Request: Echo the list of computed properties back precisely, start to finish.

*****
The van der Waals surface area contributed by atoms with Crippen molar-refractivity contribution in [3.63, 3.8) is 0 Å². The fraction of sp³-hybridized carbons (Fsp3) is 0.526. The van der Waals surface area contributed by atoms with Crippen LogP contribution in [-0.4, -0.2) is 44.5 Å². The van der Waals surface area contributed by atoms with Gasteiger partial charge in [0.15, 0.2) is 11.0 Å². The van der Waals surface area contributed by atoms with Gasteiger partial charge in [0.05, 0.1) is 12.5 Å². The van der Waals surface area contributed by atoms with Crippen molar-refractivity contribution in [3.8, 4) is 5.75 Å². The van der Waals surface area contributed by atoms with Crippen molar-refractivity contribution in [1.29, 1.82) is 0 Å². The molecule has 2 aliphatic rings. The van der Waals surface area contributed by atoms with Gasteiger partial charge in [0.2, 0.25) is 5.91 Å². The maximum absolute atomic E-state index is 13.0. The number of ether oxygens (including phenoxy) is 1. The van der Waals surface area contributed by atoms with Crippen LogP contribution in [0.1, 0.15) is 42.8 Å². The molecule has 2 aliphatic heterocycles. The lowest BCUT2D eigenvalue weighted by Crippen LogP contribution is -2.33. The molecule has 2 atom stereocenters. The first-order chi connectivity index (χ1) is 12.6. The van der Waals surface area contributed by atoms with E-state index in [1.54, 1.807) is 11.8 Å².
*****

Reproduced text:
The van der Waals surface area contributed by atoms with Crippen molar-refractivity contribution in [3.63, 3.8) is 0 Å². The fraction of sp³-hybridized carbons (Fsp3) is 0.526. The van der Waals surface area contributed by atoms with Crippen LogP contribution in [-0.4, -0.2) is 44.5 Å². The van der Waals surface area contributed by atoms with Gasteiger partial charge in [0.15, 0.2) is 11.0 Å². The van der Waals surface area contributed by atoms with Gasteiger partial charge in [0.05, 0.1) is 12.5 Å². The van der Waals surface area contributed by atoms with Crippen molar-refractivity contribution in [3.8, 4) is 5.75 Å². The van der Waals surface area contributed by atoms with Crippen molar-refractivity contribution in [1.29, 1.82) is 0 Å². The molecule has 2 aliphatic rings. The van der Waals surface area contributed by atoms with Gasteiger partial charge in [0.2, 0.25) is 5.91 Å². The maximum absolute atomic E-state index is 13.0. The number of ether oxygens (including phenoxy) is 1. The van der Waals surface area contributed by atoms with Crippen LogP contribution in [0.1, 0.15) is 42.8 Å². The molecule has 2 aliphatic heterocycles. The lowest BCUT2D eigenvalue weighted by Crippen LogP contribution is -2.33. The molecule has 2 atom stereocenters. The first-order chi connectivity index (χ1) is 12.6. The van der Waals surface area contributed by atoms with E-state index in [1.54, 1.807) is 11.8 Å².